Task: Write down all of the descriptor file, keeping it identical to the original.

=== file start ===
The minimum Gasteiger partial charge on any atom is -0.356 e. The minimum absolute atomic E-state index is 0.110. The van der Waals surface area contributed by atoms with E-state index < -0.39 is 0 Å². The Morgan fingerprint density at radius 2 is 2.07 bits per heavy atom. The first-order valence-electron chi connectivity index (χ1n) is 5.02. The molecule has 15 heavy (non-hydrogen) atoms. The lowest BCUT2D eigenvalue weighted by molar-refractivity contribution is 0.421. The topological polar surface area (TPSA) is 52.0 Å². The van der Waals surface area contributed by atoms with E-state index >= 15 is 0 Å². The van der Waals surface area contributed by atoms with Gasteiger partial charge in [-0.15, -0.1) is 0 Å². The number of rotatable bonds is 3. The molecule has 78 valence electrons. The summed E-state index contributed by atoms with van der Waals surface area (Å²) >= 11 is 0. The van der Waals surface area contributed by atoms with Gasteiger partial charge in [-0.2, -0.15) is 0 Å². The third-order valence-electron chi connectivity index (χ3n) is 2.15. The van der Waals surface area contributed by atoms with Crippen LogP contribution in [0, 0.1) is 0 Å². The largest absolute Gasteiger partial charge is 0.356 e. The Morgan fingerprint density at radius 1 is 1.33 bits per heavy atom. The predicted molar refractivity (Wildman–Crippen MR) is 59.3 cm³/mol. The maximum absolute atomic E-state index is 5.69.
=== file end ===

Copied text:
The minimum Gasteiger partial charge on any atom is -0.356 e. The minimum absolute atomic E-state index is 0.110. The van der Waals surface area contributed by atoms with E-state index < -0.39 is 0 Å². The Morgan fingerprint density at radius 2 is 2.07 bits per heavy atom. The first-order valence-electron chi connectivity index (χ1n) is 5.02. The molecule has 15 heavy (non-hydrogen) atoms. The lowest BCUT2D eigenvalue weighted by molar-refractivity contribution is 0.421. The topological polar surface area (TPSA) is 52.0 Å². The van der Waals surface area contributed by atoms with E-state index >= 15 is 0 Å². The van der Waals surface area contributed by atoms with Gasteiger partial charge in [-0.15, -0.1) is 0 Å². The number of rotatable bonds is 3. The molecule has 78 valence electrons. The summed E-state index contributed by atoms with van der Waals surface area (Å²) >= 11 is 0. The van der Waals surface area contributed by atoms with Gasteiger partial charge in [-0.2, -0.15) is 0 Å². The third-order valence-electron chi connectivity index (χ3n) is 2.15. The van der Waals surface area contributed by atoms with Crippen LogP contribution in [0, 0.1) is 0 Å². The largest absolute Gasteiger partial charge is 0.356 e. The Morgan fingerprint density at radius 1 is 1.33 bits per heavy atom. The predicted molar refractivity (Wildman–Crippen MR) is 59.3 cm³/mol. The maximum absolute atomic E-state index is 5.69.